Archive for August 10th, 2009

As Your Labrador Retriever Grows OlderLabrador Retrievers can, on average, live 12 to 14 years. However, to live that long and remain happy and healthy, your Lab will need your help. Aging in dogs, as in people, brings some changes and problems. You will see your dog’s vision dim, her hearing fade, and her joints stiffen. Heart and kidney disease are common in older dogs. Reflexes will not be as sharp as they once were, and your dog may be more sensitive to heat and cold. Your dog may also get grouchy, showing less tolerance to younger dogs, to children, and to things that may not be part of her normal routine.
An old dog who has lived her life with you is a special gift. Your old Lab knows your ways, your likes and dislikes, and your habits. She almost seems able to read your mind, and her greatest joy is simply to be close to you. Your old Lab may not be able to do the work she did when she was younger, but she can still be a wonderful companion.
Arthritis is common in old dogs. The joints get stiff, especially when it’s chilly. Your Lab may have trouble jumping or getting up in the morning. Give your old dog something soft to sleep on and keep her warm. Talk to your veterinarian about treatment; there are pain relievers that can help.
As your dog’s activity level slows down, she will need to consume fewer calories. However, some old dogs have a problem digesting foods, too, and this may show up in poor stools and a dull coat. A heaping tablespoon of yogurt with active cultures will aid her digestion.
Your Lab may need to have her teeth cleaned professionally, and this is something you should not put off doing. Bacteria that build up on the teeth can infect the gums, get into the bloodstream, and cause infections in other parts of the body, including the kidneys and heart.
Exercise is still important to your older Labrador Retriever. Your dog needs the stimulation of walking around and seeing and smelling the world. Tailor the exercise to your dog’s abilities and needs. If your dog can still chase a tennis ball, great! If she likes to swim, even better. However, as your dog ages, a slow walk about the neighborhood might be enough.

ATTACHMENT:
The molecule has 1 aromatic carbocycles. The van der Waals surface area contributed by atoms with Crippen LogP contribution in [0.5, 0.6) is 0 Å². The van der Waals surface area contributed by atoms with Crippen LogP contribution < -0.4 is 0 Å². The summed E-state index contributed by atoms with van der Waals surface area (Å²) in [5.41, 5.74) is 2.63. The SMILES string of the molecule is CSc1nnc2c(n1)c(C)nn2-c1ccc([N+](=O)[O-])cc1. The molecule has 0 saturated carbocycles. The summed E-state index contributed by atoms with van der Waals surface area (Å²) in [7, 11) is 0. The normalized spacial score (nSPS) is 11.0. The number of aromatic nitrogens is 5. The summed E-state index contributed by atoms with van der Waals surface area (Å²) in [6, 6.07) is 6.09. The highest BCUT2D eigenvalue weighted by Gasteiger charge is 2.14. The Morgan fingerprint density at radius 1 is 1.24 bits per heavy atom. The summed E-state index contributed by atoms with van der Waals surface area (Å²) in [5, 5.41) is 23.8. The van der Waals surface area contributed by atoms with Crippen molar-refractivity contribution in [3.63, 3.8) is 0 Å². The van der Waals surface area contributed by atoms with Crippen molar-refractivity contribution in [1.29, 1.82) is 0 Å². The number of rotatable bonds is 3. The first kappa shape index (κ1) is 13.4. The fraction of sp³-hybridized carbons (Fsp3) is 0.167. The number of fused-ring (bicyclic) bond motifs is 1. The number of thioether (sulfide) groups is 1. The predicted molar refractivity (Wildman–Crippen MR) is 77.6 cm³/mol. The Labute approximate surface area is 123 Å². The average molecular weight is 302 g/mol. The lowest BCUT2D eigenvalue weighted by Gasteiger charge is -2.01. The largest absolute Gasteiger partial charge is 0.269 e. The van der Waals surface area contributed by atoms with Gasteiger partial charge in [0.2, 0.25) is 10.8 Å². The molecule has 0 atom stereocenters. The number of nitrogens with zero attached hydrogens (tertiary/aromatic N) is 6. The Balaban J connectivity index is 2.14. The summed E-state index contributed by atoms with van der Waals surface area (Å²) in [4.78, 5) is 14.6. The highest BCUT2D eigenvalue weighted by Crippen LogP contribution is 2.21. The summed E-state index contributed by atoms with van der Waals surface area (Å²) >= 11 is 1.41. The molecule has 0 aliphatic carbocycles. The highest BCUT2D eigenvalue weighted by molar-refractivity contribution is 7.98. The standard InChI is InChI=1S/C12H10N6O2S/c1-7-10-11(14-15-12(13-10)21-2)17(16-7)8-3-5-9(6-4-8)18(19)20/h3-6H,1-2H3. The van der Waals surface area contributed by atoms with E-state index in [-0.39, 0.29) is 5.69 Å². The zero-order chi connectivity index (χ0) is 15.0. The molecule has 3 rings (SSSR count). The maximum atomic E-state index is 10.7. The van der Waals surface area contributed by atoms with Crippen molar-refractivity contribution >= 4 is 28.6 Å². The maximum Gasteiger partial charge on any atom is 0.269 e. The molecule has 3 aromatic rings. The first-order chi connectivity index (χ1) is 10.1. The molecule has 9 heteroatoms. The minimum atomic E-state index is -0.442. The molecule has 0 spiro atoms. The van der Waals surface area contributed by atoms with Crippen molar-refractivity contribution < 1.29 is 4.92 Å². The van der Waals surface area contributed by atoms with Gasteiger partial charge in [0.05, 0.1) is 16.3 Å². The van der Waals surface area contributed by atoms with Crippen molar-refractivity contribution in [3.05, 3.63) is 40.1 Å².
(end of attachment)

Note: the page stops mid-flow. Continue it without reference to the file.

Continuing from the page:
When It’s Time to Say Good-bye

We have the option, with our dogs, not to let them suffer when they are old, ill, and infirm. There will be a time when you will need to decide how you are going to handle putting your dog out of her pain. Some feel the time has come when the dog is no longer enjoying life, when she’s incontinent and despondent. Only you can make the decision, but spare your companion the humiliation of incontinence, convulsions, or the inability to stand up or move around.
If your Lab must be helped to her death, your veterinarian can give an injection that is an overdose of anesthetic. Your dog will go to sleep and quietly stop breathing. Be there with your dog. Let your arms hold your old friend and let your dog hear your voice saying how much you love her as she goes to sleep. There will be no fear, and the last thing your dog will remember is your love.

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